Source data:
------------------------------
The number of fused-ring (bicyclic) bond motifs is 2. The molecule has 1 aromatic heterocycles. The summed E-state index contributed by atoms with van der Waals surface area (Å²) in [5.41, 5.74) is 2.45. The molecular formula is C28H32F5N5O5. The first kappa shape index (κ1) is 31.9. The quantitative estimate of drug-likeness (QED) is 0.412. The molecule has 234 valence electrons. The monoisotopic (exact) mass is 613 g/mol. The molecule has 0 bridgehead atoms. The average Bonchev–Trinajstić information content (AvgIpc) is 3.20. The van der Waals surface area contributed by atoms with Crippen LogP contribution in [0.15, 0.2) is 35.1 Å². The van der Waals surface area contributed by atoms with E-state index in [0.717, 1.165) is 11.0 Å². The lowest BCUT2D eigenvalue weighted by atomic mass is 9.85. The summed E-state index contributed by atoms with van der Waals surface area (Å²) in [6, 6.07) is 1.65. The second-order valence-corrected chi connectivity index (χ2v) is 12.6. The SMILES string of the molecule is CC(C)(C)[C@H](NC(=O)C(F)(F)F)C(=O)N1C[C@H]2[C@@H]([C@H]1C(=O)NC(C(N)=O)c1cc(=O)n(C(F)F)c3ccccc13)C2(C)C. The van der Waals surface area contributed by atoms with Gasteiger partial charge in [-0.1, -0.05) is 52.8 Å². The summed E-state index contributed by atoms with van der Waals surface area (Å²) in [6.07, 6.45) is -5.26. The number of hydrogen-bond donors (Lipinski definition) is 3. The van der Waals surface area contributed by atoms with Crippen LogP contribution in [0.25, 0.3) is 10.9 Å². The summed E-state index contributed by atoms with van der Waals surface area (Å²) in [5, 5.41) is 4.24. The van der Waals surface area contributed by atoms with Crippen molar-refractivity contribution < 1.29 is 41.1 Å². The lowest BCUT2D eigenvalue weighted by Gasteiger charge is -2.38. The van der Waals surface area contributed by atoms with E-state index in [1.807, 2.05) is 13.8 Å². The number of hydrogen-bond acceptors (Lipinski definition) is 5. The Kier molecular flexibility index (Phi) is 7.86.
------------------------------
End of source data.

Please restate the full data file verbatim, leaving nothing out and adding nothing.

The number of fused-ring (bicyclic) bond motifs is 2. The molecule has 1 aromatic heterocycles. The summed E-state index contributed by atoms with van der Waals surface area (Å²) in [5.41, 5.74) is 2.45. The molecular formula is C28H32F5N5O5. The first kappa shape index (κ1) is 31.9. The quantitative estimate of drug-likeness (QED) is 0.412. The molecule has 234 valence electrons. The monoisotopic (exact) mass is 613 g/mol. The molecule has 0 bridgehead atoms. The average Bonchev–Trinajstić information content (AvgIpc) is 3.20. The van der Waals surface area contributed by atoms with Crippen LogP contribution in [0.15, 0.2) is 35.1 Å². The van der Waals surface area contributed by atoms with E-state index in [0.717, 1.165) is 11.0 Å². The lowest BCUT2D eigenvalue weighted by atomic mass is 9.85. The summed E-state index contributed by atoms with van der Waals surface area (Å²) in [6, 6.07) is 1.65. The second-order valence-corrected chi connectivity index (χ2v) is 12.6. The SMILES string of the molecule is CC(C)(C)[C@H](NC(=O)C(F)(F)F)C(=O)N1C[C@H]2[C@@H]([C@H]1C(=O)NC(C(N)=O)c1cc(=O)n(C(F)F)c3ccccc13)C2(C)C. The van der Waals surface area contributed by atoms with Gasteiger partial charge in [-0.1, -0.05) is 52.8 Å². The summed E-state index contributed by atoms with van der Waals surface area (Å²) in [6.07, 6.45) is -5.26. The number of hydrogen-bond donors (Lipinski definition) is 3. The van der Waals surface area contributed by atoms with Crippen LogP contribution in [0.25, 0.3) is 10.9 Å². The summed E-state index contributed by atoms with van der Waals surface area (Å²) in [5, 5.41) is 4.24. The van der Waals surface area contributed by atoms with Crippen molar-refractivity contribution < 1.29 is 41.1 Å². The lowest BCUT2D eigenvalue weighted by Gasteiger charge is -2.38. The van der Waals surface area contributed by atoms with E-state index in [1.807, 2.05) is 13.8 Å². The number of hydrogen-bond acceptors (Lipinski definition) is 5. The Kier molecular flexibility index (Phi) is 7.86.